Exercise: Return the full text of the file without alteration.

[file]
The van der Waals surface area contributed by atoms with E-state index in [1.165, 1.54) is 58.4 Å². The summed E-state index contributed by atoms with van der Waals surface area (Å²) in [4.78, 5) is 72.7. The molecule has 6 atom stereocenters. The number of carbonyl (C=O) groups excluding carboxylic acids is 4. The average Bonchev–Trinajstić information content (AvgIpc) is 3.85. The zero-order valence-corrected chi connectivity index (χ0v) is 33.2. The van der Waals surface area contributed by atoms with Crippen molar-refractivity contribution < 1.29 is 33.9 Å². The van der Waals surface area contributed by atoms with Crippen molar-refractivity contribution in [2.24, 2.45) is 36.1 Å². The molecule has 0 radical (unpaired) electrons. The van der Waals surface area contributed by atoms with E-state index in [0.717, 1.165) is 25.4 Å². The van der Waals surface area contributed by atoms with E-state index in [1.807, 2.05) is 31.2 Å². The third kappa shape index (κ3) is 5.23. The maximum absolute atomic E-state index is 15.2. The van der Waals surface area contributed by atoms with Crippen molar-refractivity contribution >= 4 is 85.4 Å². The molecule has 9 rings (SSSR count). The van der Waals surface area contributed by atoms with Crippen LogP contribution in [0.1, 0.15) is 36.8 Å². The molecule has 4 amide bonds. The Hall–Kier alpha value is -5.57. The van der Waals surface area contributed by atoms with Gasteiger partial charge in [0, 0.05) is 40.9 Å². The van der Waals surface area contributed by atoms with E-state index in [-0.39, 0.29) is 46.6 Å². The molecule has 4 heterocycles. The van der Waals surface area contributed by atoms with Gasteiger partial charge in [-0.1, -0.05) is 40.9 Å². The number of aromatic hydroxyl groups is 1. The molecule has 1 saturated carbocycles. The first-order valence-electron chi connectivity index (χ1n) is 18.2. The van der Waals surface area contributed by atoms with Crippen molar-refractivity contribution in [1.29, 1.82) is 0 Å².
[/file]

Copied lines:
The van der Waals surface area contributed by atoms with E-state index in [1.165, 1.54) is 58.4 Å². The summed E-state index contributed by atoms with van der Waals surface area (Å²) in [4.78, 5) is 72.7. The molecule has 6 atom stereocenters. The number of carbonyl (C=O) groups excluding carboxylic acids is 4. The average Bonchev–Trinajstić information content (AvgIpc) is 3.85. The zero-order valence-corrected chi connectivity index (χ0v) is 33.2. The van der Waals surface area contributed by atoms with Crippen molar-refractivity contribution < 1.29 is 33.9 Å². The van der Waals surface area contributed by atoms with Crippen molar-refractivity contribution in [2.24, 2.45) is 36.1 Å². The molecule has 0 radical (unpaired) electrons. The van der Waals surface area contributed by atoms with E-state index in [0.717, 1.165) is 25.4 Å². The van der Waals surface area contributed by atoms with E-state index in [1.807, 2.05) is 31.2 Å². The third kappa shape index (κ3) is 5.23. The maximum absolute atomic E-state index is 15.2. The van der Waals surface area contributed by atoms with Crippen molar-refractivity contribution >= 4 is 85.4 Å². The molecule has 9 rings (SSSR count). The van der Waals surface area contributed by atoms with Crippen LogP contribution in [0.1, 0.15) is 36.8 Å². The molecule has 4 amide bonds. The Hall–Kier alpha value is -5.57. The van der Waals surface area contributed by atoms with Gasteiger partial charge in [0, 0.05) is 40.9 Å². The van der Waals surface area contributed by atoms with E-state index in [-0.39, 0.29) is 46.6 Å². The molecule has 4 heterocycles. The van der Waals surface area contributed by atoms with Gasteiger partial charge in [-0.1, -0.05) is 40.9 Å². The number of aromatic hydroxyl groups is 1. The molecule has 1 saturated carbocycles. The first-order valence-electron chi connectivity index (χ1n) is 18.2. The van der Waals surface area contributed by atoms with Crippen molar-refractivity contribution in [1.29, 1.82) is 0 Å².